NOME, Alaska — Norway's Robert Sorlie won the Iditarod on Wednesday, overcoming insomnia and a dwindling dog team for his second victory in only three tries.
Sorlie, a 47-year-old firefighter, crossed under the arch that serves as the finish line at 8:39 a.m., winning the 1,100-mile race across Alaska in nine days, 18 hours, 39 minutes and 31 seconds.
"It feels good," Sorlie said. "I am ready for breakfast."
Sorlie finished the race with eight dogs — half the number he started the race with, but the same number that took him to victory two years ago.
Sorlie is a three-time champion of Norway's premier long-distance sled dog race, the 600-mile Finnmarkslopet.
This year's run was only the third time Sorlie had made the 1,100-mile trip from Anchorage to Nome, a town of 3,500 at the edge of the frozen Bering Sea. In his first showing, in 2002, he finished ninth, setting a rookie record. He won the race in 2003.
This time, Sorlie grabbed the lead early. The owner of a small kennel, he fended off a strong field that included seasoned veterans and five other Iditarod champions.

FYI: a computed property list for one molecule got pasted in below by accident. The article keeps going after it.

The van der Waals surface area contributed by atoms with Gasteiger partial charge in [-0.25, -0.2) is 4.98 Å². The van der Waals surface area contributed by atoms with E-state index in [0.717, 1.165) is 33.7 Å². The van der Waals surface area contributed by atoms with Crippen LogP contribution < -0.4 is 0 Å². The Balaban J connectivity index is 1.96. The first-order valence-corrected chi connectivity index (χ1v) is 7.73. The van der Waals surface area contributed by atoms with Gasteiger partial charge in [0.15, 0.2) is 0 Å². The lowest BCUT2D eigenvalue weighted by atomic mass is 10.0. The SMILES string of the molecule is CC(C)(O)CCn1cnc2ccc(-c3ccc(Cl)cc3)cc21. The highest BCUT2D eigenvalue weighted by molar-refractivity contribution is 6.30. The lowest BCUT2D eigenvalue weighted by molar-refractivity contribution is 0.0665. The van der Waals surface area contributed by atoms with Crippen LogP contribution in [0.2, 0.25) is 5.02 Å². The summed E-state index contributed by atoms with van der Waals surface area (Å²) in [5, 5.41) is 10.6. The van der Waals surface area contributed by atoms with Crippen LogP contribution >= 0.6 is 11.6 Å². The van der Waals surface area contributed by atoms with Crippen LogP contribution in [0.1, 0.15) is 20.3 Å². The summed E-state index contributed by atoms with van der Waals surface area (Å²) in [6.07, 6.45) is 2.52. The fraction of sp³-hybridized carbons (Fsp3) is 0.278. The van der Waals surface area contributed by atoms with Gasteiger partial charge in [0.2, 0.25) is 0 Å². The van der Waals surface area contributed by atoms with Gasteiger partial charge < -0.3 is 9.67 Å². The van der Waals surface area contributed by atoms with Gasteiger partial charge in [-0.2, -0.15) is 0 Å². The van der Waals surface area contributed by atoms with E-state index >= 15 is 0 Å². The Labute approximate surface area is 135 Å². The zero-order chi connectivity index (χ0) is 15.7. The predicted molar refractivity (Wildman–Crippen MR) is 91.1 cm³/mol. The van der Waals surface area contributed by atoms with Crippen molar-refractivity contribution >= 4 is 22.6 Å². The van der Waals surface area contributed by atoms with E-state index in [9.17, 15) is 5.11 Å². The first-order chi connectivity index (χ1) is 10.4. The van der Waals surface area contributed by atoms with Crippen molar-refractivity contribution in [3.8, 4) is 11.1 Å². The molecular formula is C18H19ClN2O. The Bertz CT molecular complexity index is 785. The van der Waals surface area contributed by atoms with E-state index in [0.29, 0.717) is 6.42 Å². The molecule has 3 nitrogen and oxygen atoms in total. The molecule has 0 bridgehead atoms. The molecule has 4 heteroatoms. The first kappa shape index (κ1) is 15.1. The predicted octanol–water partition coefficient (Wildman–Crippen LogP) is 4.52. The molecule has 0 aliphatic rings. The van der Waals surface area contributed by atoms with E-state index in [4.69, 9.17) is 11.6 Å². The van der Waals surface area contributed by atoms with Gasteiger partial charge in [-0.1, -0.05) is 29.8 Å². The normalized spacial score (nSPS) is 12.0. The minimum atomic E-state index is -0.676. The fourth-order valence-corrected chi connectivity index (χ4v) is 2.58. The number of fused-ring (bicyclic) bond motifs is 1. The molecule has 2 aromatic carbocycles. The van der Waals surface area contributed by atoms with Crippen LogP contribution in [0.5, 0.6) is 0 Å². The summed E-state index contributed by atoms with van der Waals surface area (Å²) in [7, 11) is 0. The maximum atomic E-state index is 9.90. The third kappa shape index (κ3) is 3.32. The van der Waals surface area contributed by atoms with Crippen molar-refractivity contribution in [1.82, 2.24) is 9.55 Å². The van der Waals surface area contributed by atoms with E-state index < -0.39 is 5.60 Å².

"I think this win is better than the 2003," he said. "This year, the dogs are better."
Sorlie is the second Iditarod winner born outside the United States and the second person who didn't make their home in Alaska to win. Doug Swingley of Lincoln, Mont., won four times and Martin Buser, a Swiss native who has lived in Alaska more than two decades, became a U.S. citizen after winning his fourth Iditarod in 2002.
For winning the 33rd Iditarod, Sorlie will receive $72,066.67 and a pickup truck. Seventy-nine mushers started this year's race, which has a total purse of $750,000. As of Wednesday morning, 66 mushers were still in the running.
Ed Iten, racing in his seventh Iditarod, finished about an hour behind Sorlie in second place. His previous best had been fifth place last year.
Defending champion Mitch Seavey was in third place, followed by Ramy Brooks, who was runner-up in 2002 and 2003.
Rookie Bjornar Andersen of Norway, Sorlie's nephew, was running in fifth place.
Thirteen mushers dropped out during the race. Legally blind rookie Rachael Scdoris of Bend, Ore., was at the back of the pack, accompanied by Paul Ellering, a former professional wrestler and former Iditarod competitor who is serving as Scdoris' "visual interpreter."
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